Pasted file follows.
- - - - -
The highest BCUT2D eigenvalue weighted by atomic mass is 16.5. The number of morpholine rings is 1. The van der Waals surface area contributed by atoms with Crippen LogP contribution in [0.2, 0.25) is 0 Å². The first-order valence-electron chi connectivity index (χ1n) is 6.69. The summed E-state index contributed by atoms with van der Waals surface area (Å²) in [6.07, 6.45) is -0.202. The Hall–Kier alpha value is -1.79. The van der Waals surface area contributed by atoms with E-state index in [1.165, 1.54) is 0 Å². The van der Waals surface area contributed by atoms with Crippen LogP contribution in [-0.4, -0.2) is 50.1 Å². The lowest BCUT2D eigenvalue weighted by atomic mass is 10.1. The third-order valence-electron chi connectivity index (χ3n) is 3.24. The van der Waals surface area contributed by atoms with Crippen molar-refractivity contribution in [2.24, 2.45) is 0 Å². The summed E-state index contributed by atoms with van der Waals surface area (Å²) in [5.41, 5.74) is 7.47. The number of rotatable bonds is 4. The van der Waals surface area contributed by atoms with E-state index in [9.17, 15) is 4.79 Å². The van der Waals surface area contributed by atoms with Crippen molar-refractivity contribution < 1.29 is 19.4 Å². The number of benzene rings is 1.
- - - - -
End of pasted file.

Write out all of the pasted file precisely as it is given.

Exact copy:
The highest BCUT2D eigenvalue weighted by atomic mass is 16.5. The number of morpholine rings is 1. The van der Waals surface area contributed by atoms with Crippen LogP contribution in [0.2, 0.25) is 0 Å². The first-order valence-electron chi connectivity index (χ1n) is 6.69. The summed E-state index contributed by atoms with van der Waals surface area (Å²) in [6.07, 6.45) is -0.202. The Hall–Kier alpha value is -1.79. The van der Waals surface area contributed by atoms with E-state index in [1.165, 1.54) is 0 Å². The van der Waals surface area contributed by atoms with Crippen LogP contribution in [-0.4, -0.2) is 50.1 Å². The lowest BCUT2D eigenvalue weighted by atomic mass is 10.1. The third-order valence-electron chi connectivity index (χ3n) is 3.24. The van der Waals surface area contributed by atoms with Crippen molar-refractivity contribution in [2.24, 2.45) is 0 Å². The summed E-state index contributed by atoms with van der Waals surface area (Å²) in [5.41, 5.74) is 7.47. The number of rotatable bonds is 4. The van der Waals surface area contributed by atoms with E-state index in [9.17, 15) is 4.79 Å². The van der Waals surface area contributed by atoms with Crippen molar-refractivity contribution < 1.29 is 19.4 Å². The number of benzene rings is 1.